aAvid KwaZulu-Natal road cyclists have rallied behind a pioneering project to promote road cycling in Mozambique and forge a relationship with the aQuellé Tour Durban presented by Bridge Fund Managers on 28 April.
In 2015, Mozambiquan riders who were frustrated at the lack of support for growing the sport in their country formed Betinho Bikes Katlhula to give young disadvantaged athletes a chance to develop as proficient road cyclists.
The group travelled to Durban in January, where they forged an alliance with local riders to help with training programmes, kit and equipment.
“I was very impressed with these guys,” said Don Kruger, who hosted the squad and arranged their training rides.
“We took them on as much of the Tour Durban course as we could, and they are really strong riders. They rode away from us going up Jacobs Ladder!” he added.
Once word got out that the enthusiastic youngsters were in town donations started to arrive from local road cycling enthusiasts.
“We got helmets, sunglasses, wheels, cycling kit and some spares,” he said. “Their top eight guys are pretty well sorted out but there are another eight in their squad who really need proper bikes and basics such as shoes and cleats,” he added.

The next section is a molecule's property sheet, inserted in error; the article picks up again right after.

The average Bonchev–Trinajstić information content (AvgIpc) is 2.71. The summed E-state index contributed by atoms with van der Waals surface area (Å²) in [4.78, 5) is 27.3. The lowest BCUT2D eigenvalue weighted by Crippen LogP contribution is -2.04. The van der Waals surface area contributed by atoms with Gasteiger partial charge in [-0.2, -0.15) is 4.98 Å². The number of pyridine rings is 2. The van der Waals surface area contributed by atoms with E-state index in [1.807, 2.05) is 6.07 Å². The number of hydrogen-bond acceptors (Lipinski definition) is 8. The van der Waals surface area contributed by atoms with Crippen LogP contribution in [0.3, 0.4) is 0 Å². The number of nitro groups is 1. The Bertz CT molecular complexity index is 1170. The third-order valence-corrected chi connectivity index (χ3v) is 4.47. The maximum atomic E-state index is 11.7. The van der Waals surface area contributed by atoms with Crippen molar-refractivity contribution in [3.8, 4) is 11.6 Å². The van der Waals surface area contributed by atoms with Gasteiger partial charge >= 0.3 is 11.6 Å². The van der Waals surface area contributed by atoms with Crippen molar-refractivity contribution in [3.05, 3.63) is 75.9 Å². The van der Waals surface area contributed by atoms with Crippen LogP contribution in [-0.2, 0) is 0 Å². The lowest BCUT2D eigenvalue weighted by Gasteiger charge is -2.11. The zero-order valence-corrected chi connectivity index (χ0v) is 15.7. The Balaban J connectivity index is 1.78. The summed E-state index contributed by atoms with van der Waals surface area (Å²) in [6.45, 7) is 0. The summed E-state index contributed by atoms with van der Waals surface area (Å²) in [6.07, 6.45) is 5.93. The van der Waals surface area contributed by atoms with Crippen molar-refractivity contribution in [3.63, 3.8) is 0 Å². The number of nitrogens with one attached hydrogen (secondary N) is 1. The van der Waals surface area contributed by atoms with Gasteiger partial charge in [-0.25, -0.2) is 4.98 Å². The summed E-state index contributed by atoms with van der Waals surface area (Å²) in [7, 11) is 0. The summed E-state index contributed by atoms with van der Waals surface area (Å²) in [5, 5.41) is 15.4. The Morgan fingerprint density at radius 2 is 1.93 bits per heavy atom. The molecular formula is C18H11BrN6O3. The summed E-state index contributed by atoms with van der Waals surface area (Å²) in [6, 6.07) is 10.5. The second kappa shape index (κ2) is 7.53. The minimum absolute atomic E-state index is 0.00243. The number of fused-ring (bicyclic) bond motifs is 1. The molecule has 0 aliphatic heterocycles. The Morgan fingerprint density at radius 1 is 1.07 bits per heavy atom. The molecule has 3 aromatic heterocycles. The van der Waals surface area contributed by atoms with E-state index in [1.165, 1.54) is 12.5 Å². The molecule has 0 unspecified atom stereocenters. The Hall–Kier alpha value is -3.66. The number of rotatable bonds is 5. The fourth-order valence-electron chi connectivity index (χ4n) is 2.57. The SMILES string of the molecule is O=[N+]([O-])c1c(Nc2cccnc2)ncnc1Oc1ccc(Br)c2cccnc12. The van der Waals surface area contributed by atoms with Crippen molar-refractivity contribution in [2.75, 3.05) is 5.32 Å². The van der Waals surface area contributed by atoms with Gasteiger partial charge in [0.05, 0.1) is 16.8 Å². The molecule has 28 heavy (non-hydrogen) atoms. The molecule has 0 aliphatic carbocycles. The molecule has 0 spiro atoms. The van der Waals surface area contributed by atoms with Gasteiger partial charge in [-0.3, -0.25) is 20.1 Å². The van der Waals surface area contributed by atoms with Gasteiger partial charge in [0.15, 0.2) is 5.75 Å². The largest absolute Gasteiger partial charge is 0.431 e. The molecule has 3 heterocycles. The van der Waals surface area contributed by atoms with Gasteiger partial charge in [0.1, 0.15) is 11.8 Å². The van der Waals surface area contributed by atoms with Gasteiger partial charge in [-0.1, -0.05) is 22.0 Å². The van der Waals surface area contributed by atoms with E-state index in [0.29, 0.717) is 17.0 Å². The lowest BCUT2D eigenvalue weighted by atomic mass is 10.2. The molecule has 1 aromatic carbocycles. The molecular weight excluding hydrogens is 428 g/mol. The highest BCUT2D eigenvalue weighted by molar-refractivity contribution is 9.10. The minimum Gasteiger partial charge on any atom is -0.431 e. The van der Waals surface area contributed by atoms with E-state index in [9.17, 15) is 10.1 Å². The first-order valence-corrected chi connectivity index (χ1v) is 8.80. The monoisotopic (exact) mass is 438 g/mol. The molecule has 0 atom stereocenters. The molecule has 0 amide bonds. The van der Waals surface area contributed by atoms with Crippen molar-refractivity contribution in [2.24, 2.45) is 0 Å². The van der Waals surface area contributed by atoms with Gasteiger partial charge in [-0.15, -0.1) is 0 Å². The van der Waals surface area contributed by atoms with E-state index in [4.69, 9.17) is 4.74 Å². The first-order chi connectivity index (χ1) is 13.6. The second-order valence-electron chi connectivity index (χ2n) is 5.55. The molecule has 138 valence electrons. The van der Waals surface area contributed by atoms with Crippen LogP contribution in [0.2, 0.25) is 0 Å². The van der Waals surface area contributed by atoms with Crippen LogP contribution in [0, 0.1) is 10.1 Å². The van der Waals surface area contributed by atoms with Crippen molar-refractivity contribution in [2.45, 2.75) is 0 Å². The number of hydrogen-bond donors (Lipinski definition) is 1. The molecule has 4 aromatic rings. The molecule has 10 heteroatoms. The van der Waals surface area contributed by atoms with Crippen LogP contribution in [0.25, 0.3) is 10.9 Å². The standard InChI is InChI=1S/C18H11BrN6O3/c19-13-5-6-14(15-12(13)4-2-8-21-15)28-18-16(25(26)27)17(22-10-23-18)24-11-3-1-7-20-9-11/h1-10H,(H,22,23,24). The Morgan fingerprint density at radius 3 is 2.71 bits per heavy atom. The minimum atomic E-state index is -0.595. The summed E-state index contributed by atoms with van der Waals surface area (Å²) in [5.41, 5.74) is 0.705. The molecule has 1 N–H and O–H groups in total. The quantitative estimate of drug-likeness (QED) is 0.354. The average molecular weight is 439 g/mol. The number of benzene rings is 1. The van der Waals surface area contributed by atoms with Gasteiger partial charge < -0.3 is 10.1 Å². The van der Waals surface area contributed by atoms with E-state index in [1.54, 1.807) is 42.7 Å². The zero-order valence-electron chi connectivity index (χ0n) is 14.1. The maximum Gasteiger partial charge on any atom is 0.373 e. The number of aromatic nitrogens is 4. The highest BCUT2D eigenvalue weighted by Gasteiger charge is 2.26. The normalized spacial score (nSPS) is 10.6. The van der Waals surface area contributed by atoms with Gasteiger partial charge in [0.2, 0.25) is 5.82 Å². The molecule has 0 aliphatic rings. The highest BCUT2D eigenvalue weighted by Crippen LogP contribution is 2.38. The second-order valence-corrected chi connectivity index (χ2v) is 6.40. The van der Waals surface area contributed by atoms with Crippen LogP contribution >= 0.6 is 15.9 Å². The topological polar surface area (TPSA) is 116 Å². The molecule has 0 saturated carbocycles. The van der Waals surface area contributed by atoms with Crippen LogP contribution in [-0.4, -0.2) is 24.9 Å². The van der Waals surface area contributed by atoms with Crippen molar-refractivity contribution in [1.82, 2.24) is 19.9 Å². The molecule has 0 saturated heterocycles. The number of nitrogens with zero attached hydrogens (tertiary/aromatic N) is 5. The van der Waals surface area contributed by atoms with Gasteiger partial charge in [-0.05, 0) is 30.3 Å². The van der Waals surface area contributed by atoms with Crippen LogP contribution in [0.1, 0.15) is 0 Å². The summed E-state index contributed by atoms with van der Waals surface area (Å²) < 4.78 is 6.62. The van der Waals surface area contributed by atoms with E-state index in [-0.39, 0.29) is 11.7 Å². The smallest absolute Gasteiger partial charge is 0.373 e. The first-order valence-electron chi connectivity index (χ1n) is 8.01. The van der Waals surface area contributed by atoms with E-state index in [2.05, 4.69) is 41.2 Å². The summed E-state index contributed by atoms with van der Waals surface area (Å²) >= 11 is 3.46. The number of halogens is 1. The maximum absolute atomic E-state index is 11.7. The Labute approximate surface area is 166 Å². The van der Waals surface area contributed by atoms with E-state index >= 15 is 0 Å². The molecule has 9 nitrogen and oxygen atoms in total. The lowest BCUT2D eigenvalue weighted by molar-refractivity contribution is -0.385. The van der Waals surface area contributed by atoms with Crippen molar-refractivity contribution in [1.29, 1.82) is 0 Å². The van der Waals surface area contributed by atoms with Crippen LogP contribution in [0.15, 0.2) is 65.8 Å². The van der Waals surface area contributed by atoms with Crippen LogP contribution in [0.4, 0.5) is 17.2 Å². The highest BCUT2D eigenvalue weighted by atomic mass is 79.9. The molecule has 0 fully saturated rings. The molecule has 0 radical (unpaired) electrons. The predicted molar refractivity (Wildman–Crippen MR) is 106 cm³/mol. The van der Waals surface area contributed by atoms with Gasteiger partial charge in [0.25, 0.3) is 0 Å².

“I respect their ethos,” said Kruger. “Most of these guys come from townships around Maputo, and their organisers make sure that schoolwork is all up to date before the got out on any training rides.”
Kruger said his brother, who is working in Maputo, arranged trips to training on weekends. “There are no hills around Maputo at all, so they are reliant on transport to get to suitable roads where there are hills to train on.”
“The Government of Mozambique doesn’t look at cycling as a priority sport and most of the company’s focus their attention on football, which results in absence of any kind of aid or support for cycling,” said Riccardo Trindade, organiser of the Betinho Bikes Katlhula.
“We aim to bring cycling to underprivileged communities, giving young people the opportunity to explore their talents and create conditions for them to move away from the often hostile environment in their areas of residence,” he added.
“Young Mozambicans love to ride bicycles and have good natural skill for cycling, and we believe that, with due monitoring and training, it is possible to raise Mozambique’s competitive level and improve the capacity of young national cyclists.”
He added that there were no accessible races or cycling competitions, which forced them, to look to Swaziland and South Africa as venues to test their skills.
Kruger is facilitating getting the broader squad down to Durban to race the aQuellé Tour Durban presented by Bridge Fund Managers on 28 April.